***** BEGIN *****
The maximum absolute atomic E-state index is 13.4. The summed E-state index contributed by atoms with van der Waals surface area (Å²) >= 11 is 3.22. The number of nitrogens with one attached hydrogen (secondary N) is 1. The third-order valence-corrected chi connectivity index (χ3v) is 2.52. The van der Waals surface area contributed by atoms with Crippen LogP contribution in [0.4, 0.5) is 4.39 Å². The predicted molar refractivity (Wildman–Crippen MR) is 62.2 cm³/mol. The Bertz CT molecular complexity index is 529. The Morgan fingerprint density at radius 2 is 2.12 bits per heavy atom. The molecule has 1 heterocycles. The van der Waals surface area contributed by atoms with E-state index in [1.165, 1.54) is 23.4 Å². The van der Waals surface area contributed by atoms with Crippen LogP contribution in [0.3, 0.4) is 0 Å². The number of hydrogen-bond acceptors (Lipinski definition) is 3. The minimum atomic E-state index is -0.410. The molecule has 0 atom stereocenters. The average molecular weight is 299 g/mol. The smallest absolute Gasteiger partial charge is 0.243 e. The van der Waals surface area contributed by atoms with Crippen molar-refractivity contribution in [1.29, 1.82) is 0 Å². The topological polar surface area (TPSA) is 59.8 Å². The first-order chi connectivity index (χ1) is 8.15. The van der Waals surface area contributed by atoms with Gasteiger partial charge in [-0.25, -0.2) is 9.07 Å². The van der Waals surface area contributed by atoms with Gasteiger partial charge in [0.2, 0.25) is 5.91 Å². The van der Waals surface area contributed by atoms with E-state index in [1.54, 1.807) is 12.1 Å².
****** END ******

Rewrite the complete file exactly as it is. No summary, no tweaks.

The maximum absolute atomic E-state index is 13.4. The summed E-state index contributed by atoms with van der Waals surface area (Å²) >= 11 is 3.22. The number of nitrogens with one attached hydrogen (secondary N) is 1. The third-order valence-corrected chi connectivity index (χ3v) is 2.52. The van der Waals surface area contributed by atoms with Crippen LogP contribution in [0.4, 0.5) is 4.39 Å². The predicted molar refractivity (Wildman–Crippen MR) is 62.2 cm³/mol. The Bertz CT molecular complexity index is 529. The Morgan fingerprint density at radius 2 is 2.12 bits per heavy atom. The molecule has 1 heterocycles. The van der Waals surface area contributed by atoms with E-state index in [1.165, 1.54) is 23.4 Å². The van der Waals surface area contributed by atoms with Crippen LogP contribution in [0.3, 0.4) is 0 Å². The number of hydrogen-bond acceptors (Lipinski definition) is 3. The minimum atomic E-state index is -0.410. The molecule has 0 atom stereocenters. The average molecular weight is 299 g/mol. The smallest absolute Gasteiger partial charge is 0.243 e. The van der Waals surface area contributed by atoms with Crippen molar-refractivity contribution in [1.29, 1.82) is 0 Å². The topological polar surface area (TPSA) is 59.8 Å². The first-order chi connectivity index (χ1) is 8.15. The van der Waals surface area contributed by atoms with Gasteiger partial charge in [-0.25, -0.2) is 9.07 Å². The van der Waals surface area contributed by atoms with Gasteiger partial charge in [0.2, 0.25) is 5.91 Å². The van der Waals surface area contributed by atoms with E-state index in [1.54, 1.807) is 12.1 Å².